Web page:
Zsalynn Whitworth once weighed over 600 pounds, but has lost a total of 316 pounds since undergoing weight loss surgery last year…along with losing her husband. According to Zsalynn, her husband, Gareth, has been completely non-supportive in her weight loss journey, which began when Zsalynn realized how her obesity was affecting her daughter, Hannah, and the realization that her days with her daughter would be cut short if she didn’t shed some weight.
In fact, Gareth wasn’t just unhappy when Zsalynn had the surgery — he actively tried to sabotage her efforts to commit to a healthy lifestyle afterward. His first stop after picking Zsalynn up after her surgery was a drive-thru joint, where he promptly ordered a burger.
And once, while out at a restaurant, Zsalynn ordered a salad, to which her husband responded, “I’m not buying you a salad. If you want to eat grass, you can go in the garden and graze.”
Gareth said, both before and after the surgery, that he would find his wife repulsive to him if she lost the weight, because Gareth says he fell in love with Zsalynn because of her size, not in spite of it.
Zsalynn met her husband while she was an active member of the National Association to Advance Fat Acceptance (NAAFA) and while socializing in what is known as the BBW (big beautiful woman) scene. Zsalynn says the community fostered an atmosphere of acceptance, and although she had always been “the fat girl with the pretty face,” in NAAFA, she was meeting men who loved her body because of its size.
“I got out and I met this whole world of men, really good-looking men, really well-off men, who liked fat women, I was like a kid in a candy store. I would travel to the NAAFA conventions, and I would meet people there who would fly me places,” explained Zsalynn, who, at the time of joining NAAFA, weighed about 400 pounds and says that she felt good about her body.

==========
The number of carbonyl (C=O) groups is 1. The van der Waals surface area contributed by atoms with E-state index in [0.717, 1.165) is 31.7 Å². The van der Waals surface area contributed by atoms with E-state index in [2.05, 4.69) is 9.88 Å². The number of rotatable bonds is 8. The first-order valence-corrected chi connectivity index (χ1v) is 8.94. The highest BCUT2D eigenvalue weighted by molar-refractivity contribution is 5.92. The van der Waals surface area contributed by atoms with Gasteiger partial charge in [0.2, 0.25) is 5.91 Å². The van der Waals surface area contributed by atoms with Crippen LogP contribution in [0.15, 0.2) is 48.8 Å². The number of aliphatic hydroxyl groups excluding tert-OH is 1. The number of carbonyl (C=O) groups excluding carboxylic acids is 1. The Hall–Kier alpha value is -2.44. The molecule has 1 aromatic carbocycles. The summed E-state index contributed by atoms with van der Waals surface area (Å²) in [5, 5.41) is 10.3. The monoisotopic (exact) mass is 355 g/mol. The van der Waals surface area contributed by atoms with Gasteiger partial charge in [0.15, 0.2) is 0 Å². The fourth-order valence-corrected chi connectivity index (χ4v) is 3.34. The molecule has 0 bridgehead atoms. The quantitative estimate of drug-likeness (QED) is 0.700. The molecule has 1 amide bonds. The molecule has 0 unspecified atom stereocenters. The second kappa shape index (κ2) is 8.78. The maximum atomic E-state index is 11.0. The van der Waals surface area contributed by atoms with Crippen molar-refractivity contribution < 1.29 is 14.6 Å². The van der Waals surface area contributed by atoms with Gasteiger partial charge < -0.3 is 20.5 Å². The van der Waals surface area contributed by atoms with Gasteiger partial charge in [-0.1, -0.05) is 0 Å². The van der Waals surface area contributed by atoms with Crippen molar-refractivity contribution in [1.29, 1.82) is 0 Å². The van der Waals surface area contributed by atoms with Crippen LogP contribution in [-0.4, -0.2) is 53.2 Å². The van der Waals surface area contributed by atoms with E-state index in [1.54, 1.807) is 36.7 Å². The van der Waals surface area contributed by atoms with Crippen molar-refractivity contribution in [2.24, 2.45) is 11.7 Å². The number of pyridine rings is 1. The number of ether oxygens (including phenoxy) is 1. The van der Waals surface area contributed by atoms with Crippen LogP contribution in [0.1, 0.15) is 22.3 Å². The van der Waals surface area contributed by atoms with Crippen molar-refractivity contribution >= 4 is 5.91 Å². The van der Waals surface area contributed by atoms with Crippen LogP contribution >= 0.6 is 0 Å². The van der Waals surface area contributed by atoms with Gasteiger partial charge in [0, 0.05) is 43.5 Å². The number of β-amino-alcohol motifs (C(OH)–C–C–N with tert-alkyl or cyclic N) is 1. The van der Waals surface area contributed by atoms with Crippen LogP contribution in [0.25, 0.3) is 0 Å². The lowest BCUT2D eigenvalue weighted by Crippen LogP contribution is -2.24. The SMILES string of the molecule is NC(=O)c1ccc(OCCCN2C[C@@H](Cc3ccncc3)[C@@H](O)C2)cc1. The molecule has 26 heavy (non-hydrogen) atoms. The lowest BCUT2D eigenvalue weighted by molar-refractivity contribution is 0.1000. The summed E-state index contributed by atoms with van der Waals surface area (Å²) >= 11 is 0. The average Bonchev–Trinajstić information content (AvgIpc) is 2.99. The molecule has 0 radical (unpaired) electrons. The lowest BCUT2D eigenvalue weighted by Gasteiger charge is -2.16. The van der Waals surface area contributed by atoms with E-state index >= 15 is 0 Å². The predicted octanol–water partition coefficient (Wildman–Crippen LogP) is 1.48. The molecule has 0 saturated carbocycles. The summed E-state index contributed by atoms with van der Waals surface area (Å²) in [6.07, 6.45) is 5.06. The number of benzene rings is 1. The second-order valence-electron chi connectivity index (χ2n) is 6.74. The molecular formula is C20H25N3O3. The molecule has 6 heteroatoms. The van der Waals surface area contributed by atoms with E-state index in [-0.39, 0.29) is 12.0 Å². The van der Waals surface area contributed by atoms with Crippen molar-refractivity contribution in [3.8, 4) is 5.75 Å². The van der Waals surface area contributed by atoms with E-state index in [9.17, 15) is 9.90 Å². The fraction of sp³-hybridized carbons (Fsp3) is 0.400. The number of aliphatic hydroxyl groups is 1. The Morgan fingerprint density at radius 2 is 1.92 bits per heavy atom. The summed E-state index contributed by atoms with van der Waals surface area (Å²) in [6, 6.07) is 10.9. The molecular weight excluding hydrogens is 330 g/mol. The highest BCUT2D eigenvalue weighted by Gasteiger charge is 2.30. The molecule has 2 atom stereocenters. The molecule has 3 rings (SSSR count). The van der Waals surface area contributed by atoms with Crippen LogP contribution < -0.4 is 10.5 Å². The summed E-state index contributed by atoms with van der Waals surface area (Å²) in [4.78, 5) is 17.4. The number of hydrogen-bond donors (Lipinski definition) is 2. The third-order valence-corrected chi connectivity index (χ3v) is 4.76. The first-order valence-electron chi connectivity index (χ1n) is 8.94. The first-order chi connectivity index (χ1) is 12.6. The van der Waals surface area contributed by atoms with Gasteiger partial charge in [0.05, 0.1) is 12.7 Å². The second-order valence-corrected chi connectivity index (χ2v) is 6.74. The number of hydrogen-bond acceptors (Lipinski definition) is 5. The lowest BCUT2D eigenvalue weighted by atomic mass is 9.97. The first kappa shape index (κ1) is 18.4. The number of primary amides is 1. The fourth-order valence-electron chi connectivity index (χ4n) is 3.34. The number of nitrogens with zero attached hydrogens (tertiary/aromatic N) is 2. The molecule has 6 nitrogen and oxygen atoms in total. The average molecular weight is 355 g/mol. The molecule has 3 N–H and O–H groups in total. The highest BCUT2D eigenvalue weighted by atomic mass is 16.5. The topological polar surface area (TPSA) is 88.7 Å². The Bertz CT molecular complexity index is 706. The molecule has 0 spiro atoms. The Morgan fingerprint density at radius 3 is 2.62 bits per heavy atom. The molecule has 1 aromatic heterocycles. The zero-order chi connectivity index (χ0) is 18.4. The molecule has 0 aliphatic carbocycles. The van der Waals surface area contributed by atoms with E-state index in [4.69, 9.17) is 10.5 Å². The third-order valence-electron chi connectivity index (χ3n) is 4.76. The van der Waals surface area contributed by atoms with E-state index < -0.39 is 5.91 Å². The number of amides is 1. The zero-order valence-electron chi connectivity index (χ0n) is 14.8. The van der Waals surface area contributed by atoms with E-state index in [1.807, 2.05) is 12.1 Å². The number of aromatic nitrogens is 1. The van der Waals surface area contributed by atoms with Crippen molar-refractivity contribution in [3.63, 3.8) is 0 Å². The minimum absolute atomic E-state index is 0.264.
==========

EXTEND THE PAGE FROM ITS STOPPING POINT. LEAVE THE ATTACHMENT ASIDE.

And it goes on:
“There was a time in my life when I was absolutely happy with it, when I was fine with it. When I looked in the mirror, I saw someone that I loved and that I found was a good person and was attractive.”
Through the internet, she talked to these men who loved big women, and these men, in turn, would fly her across the country and out of it, to Germany, Spain, and London. And it was in London that she met her husband, Gareth, who is British. They married, and had daughter Hannah in 2004.
But as the weight piled on, Zsalynn no longer loved her body, especially because it was preventing her from being the type of mother she wanted to be to her daughter. Desperate for weight loss surgery, which her insurance would not provide, Zsalynn began to raise money through modeling for provocative pictures tailored to men who are attracted to obese women and on “fat-fetish” sites. When she saw TLC was casting for the show My 600-lb Life, which would pay for gastric bypass surgery, Zsalynn sent in a picture of herself in a pink, ruffled bikini and was ultimately cast for the show.
And she has certainly been a success, losing more than half her body weight and gaining the support and admiration of many, even while losing the support and admiration of her husband.
Months before coming to the decision to separate, Zsalynn said in an interview, “I know a lot of people have had questions about if my husband is really as awful in real life or if it was just editing, but to be honest, editing made him look like an angel. It’s hard for me to speak for him. I feel like he loves me in the only way he knows how. I feel like I probably deserve a different kind of love. And maybe someday he can change or I can change.”
But it seems as though Gareth not only hasn’t changed, but has continued to resent the changes he sees in his wife.
“Gareth hasn’t found much good in my changes. It’s time for us to admit it’s over,” said Zsalynn.
And so she made the final decision and asked him to leave. According to Zsalynn, though, the best part of her weight loss journey is her ability to be a better mom to Hannah, and she doesn’t want to miss a single day with her daughter.
Weight-loss surgery often is seen as a cop-out, says Dr. John Pilcher, a bariatric surgeon, but it’s not reasonable to expect morbidly obese people to lose a tremendous amount of weight through diet and exercise alone.
“Let’s say someone starts at 600 pounds, and you want to get them down to 200 pounds,” he said. “The 400 pounds they need to lose, that’s 1.4 million calories. How do you lose 1.4 million calories?”
Weight loss surgery can literally be a life-saver for some people — even, in some circumstances, children. Read about the little girl who was able to recover her childhood through bariatric surgery here.
[Images via ABC News and mysanantonio.com]